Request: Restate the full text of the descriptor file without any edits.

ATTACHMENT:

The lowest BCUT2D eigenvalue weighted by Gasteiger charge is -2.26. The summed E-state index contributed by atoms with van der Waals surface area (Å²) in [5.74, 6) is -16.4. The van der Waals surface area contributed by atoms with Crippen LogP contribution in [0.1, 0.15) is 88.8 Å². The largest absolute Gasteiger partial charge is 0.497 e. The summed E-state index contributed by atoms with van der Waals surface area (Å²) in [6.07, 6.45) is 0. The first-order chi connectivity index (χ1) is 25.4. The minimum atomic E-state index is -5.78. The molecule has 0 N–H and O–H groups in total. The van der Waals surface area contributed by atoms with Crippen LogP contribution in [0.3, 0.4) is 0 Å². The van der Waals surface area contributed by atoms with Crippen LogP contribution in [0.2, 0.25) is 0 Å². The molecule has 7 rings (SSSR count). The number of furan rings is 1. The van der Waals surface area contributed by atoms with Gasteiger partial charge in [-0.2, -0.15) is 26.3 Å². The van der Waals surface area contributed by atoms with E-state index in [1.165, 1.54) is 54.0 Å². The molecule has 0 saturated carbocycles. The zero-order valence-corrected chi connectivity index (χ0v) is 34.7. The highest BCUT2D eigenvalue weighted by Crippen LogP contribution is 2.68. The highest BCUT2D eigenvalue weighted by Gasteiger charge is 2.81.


The lowest BCUT2D eigenvalue weighted by Gasteiger charge is -2.26. The summed E-state index contributed by atoms with van der Waals surface area (Å²) in [5.74, 6) is -16.4. The van der Waals surface area contributed by atoms with Crippen LogP contribution in [0.1, 0.15) is 88.8 Å². The largest absolute Gasteiger partial charge is 0.497 e. The summed E-state index contributed by atoms with van der Waals surface area (Å²) in [6.07, 6.45) is 0. The first-order chi connectivity index (χ1) is 25.4. The minimum atomic E-state index is -5.78. The molecule has 0 N–H and O–H groups in total. The van der Waals surface area contributed by atoms with Crippen LogP contribution in [0.3, 0.4) is 0 Å². The van der Waals surface area contributed by atoms with Crippen LogP contribution in [0.2, 0.25) is 0 Å². The molecule has 7 rings (SSSR count). The number of furan rings is 1. The van der Waals surface area contributed by atoms with Gasteiger partial charge in [-0.2, -0.15) is 26.3 Å². The van der Waals surface area contributed by atoms with E-state index in [1.165, 1.54) is 54.0 Å². The molecule has 0 saturated carbocycles. The zero-order valence-corrected chi connectivity index (χ0v) is 34.7. The highest BCUT2D eigenvalue weighted by Crippen LogP contribution is 2.68. The highest BCUT2D eigenvalue weighted by Gasteiger charge is 2.81.